(Date:9/29/2014)... from the skeleton of a man who lived 2,330 years ... ourselves as humans? A great deal when his DNA profile ... terms found to-date in a region where modern humans ... , The man,s maternal DNA, or ,mitochondrial DNA, was sequenced ... Mitochondrial DNA provided the first evidence that we all come ...
(Date:9/29/2014)... -- NXT-ID, Inc. (Nasdaq: NXTD and ... focused on the growing mobile commerce market, today announced ... the Company,s Vice-President and Chief Financial Officer effective immediately. ... Financial Officer. Mr. Pereira will continue to serve as ... Mr. Miceli, age 56, has extensive hands ...
(Date:9/29/2014)... were able to safely tolerate treatment with cells cultured ... today in the journal Multiple Sclerosis and Related ... its kind, was conducted by researchers at Mount Sinai, ... at several other institutions. , While designed to ... data also suggested that a preparation of cultured cells ...
Breaking Biology News(10 mins):Ancient human genome from southern Africa throws light on our origins 2Ancient human genome from southern Africa throws light on our origins 3NXT-ID, Inc. Names Vice-President and Chief Financial Officer 2NXT-ID, Inc. Names Vice-President and Chief Financial Officer 3Cells from placentas safe for patients with multiple sclerosis 2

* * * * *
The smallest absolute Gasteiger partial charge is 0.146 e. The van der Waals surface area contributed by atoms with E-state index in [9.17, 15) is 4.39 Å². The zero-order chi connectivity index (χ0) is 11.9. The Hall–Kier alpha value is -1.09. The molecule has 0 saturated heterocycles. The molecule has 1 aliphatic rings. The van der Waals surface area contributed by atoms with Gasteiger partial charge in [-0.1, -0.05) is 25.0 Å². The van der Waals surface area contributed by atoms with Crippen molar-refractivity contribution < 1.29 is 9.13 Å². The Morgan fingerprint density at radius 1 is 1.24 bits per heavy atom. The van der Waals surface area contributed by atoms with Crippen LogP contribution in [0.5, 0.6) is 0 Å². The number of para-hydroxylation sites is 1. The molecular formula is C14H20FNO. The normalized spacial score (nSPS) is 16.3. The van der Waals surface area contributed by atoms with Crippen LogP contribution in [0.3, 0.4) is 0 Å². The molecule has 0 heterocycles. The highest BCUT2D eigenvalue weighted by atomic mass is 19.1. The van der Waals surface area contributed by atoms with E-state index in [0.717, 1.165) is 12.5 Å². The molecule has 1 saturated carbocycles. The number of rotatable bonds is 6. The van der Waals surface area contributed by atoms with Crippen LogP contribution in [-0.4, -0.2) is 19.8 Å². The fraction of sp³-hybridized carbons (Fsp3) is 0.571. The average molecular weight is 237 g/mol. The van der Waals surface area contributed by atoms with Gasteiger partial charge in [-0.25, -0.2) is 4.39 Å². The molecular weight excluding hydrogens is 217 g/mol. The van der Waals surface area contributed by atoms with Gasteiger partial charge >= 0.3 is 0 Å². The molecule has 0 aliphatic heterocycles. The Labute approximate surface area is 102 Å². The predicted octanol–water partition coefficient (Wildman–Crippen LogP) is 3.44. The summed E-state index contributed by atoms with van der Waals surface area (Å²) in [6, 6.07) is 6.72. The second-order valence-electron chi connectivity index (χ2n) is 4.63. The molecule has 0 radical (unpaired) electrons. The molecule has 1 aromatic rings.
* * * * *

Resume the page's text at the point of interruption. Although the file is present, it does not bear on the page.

... A team led by the University of Colorado Boulder has been ... Energy to research modifying E. coli to produce biofuels ... take what we have worked on for the past decade to ... CU-Boulder,s Renewable and Sustainable Energy Institute, or RASEI. "In this project, ...
... Ian Bell, PhD, the Louis Block Distinguished Service Professor ... the Kovler Diabetes Center at the University of Chicago, ... 2012 for his pioneering work in understanding the role ... The prize, the world,s largest award for ...
... scientists produce better climate-resistant corn and other food production plants ... what we eat. Kansas State University geneticists and colleagues ... and prioritize the genes in humans, it improved the likelihood ... control quantitate traits in plants, such as how the plants ...
Cached Biology News:CU-led team receives $9.2 million DOE grant to engineer E. coli into biofuels 2University of Chicago's Graeme Bell receives international diabetes prize 2University of Chicago's Graeme Bell receives international diabetes prize 3Study finds prioritizing rather than canvassing entire plant genome may lead to improved crops 2Study finds prioritizing rather than canvassing entire plant genome may lead to improved crops 3